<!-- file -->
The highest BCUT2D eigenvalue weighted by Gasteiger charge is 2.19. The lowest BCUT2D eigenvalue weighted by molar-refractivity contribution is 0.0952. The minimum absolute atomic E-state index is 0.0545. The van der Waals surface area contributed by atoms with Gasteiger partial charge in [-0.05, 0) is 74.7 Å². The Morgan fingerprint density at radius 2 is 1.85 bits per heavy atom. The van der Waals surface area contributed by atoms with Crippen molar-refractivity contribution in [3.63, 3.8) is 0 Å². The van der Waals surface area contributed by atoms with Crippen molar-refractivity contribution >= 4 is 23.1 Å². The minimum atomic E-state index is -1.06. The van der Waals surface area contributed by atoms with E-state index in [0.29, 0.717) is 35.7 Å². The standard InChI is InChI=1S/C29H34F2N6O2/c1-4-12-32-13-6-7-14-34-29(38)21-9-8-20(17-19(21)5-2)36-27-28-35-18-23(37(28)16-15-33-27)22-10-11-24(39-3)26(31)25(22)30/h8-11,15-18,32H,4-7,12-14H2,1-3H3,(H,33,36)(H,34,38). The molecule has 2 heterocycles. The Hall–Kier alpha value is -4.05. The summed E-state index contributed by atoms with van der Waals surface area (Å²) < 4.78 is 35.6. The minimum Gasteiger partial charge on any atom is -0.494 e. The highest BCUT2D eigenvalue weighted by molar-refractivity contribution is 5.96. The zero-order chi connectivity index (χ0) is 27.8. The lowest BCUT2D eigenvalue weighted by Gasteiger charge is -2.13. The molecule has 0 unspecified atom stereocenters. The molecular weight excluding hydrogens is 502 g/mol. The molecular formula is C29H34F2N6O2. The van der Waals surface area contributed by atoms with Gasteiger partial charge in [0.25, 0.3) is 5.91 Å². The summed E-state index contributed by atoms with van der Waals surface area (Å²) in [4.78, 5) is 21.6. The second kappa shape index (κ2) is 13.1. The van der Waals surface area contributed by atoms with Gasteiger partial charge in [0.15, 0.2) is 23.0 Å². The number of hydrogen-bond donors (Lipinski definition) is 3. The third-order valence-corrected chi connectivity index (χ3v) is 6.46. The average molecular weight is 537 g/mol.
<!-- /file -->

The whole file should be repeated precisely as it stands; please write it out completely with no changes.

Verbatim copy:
The highest BCUT2D eigenvalue weighted by Gasteiger charge is 2.19. The lowest BCUT2D eigenvalue weighted by molar-refractivity contribution is 0.0952. The minimum absolute atomic E-state index is 0.0545. The van der Waals surface area contributed by atoms with Gasteiger partial charge in [-0.05, 0) is 74.7 Å². The Morgan fingerprint density at radius 2 is 1.85 bits per heavy atom. The van der Waals surface area contributed by atoms with Crippen molar-refractivity contribution in [3.63, 3.8) is 0 Å². The van der Waals surface area contributed by atoms with Crippen molar-refractivity contribution >= 4 is 23.1 Å². The minimum atomic E-state index is -1.06. The van der Waals surface area contributed by atoms with E-state index in [0.29, 0.717) is 35.7 Å². The standard InChI is InChI=1S/C29H34F2N6O2/c1-4-12-32-13-6-7-14-34-29(38)21-9-8-20(17-19(21)5-2)36-27-28-35-18-23(37(28)16-15-33-27)22-10-11-24(39-3)26(31)25(22)30/h8-11,15-18,32H,4-7,12-14H2,1-3H3,(H,33,36)(H,34,38). The molecule has 2 heterocycles. The Hall–Kier alpha value is -4.05. The summed E-state index contributed by atoms with van der Waals surface area (Å²) < 4.78 is 35.6. The minimum Gasteiger partial charge on any atom is -0.494 e. The highest BCUT2D eigenvalue weighted by molar-refractivity contribution is 5.96. The zero-order chi connectivity index (χ0) is 27.8. The lowest BCUT2D eigenvalue weighted by Gasteiger charge is -2.13. The molecule has 0 unspecified atom stereocenters. The molecular weight excluding hydrogens is 502 g/mol. The molecular formula is C29H34F2N6O2. The van der Waals surface area contributed by atoms with Gasteiger partial charge in [0.25, 0.3) is 5.91 Å². The summed E-state index contributed by atoms with van der Waals surface area (Å²) in [4.78, 5) is 21.6. The second kappa shape index (κ2) is 13.1. The van der Waals surface area contributed by atoms with Gasteiger partial charge in [0.15, 0.2) is 23.0 Å². The number of hydrogen-bond donors (Lipinski definition) is 3. The third-order valence-corrected chi connectivity index (χ3v) is 6.46. The average molecular weight is 537 g/mol.